Freak – John Leguizamo

I don’t really go to the theater that often. I guess it’s just too hit or miss for me. Musicals are usually too – well – musical. Dramas usually seem to be too – well – dramatic. Most people in their twenties only seem to go to plays starring movie stars which usually suck (Wait Until Dark- Quentin Tarantino, Marisa Tomei), instead of attempting to tap into the world of true stage actors, a place where “do-overs” don’t count. I have seen a few good plays lately though, and the more good ones that I see the greater the likelihood that I will go see more in the future.

Freak I guess it took hundreds of reviews, a piece on CBS Sunday morning, a website, and some great marketing to catch my attention enough to actually get me to the theater three blocks from where I work to see John Leguizamo’s brilliant one man show “Freak.” Leguizamo, is far more talented than his sketchy filmography might indicate (To Wong Foo, The Pest, Spawn, Super Mario Brothers). In “Freak” he combines the extraordinary verbal dexterity of a Robin Williams, the range of perfect multicultural impressions of a Tracy Ullman, the weirdness of a John Belushi, and the physical comedy skills of a Jim Carrey. The resulting combination is a very talented and amusing guy.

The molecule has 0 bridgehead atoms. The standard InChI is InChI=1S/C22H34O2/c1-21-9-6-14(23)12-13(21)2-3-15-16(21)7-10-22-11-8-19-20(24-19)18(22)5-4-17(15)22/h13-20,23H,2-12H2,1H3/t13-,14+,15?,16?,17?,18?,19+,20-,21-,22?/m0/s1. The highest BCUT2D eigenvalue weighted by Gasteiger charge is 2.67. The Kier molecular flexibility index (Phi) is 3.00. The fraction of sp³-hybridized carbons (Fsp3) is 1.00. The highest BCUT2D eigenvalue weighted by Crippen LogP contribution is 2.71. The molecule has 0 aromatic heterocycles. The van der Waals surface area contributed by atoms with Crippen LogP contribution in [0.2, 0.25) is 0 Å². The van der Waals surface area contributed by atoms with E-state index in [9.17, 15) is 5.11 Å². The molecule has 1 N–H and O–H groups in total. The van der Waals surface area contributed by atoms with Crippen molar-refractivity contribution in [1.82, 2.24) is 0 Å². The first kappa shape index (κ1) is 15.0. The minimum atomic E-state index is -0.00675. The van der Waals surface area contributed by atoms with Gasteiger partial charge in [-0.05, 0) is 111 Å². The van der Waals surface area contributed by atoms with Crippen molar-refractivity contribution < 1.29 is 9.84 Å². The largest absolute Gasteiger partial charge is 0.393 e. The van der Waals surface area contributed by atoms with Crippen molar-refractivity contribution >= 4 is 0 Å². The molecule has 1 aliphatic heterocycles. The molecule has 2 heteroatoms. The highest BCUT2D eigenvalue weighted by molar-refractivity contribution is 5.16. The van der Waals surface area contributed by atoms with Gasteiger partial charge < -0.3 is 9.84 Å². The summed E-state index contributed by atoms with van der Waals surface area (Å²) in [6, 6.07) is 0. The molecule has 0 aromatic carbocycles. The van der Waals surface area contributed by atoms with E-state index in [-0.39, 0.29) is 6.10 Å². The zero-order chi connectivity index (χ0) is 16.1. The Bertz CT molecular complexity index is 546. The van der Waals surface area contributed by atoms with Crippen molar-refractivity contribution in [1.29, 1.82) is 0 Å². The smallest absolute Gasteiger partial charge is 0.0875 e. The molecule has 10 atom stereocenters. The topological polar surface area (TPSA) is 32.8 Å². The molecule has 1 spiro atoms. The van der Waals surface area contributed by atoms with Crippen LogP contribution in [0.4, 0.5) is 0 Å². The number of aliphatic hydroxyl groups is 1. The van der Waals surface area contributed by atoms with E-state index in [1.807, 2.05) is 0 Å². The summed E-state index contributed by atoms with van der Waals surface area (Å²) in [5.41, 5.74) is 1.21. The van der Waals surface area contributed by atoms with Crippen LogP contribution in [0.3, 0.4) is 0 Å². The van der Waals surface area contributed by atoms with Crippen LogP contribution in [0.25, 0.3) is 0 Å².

[Read more…]

Richard Davies – Telegraph

Richard Davies - Telegraph

Label:Flydaddy / V2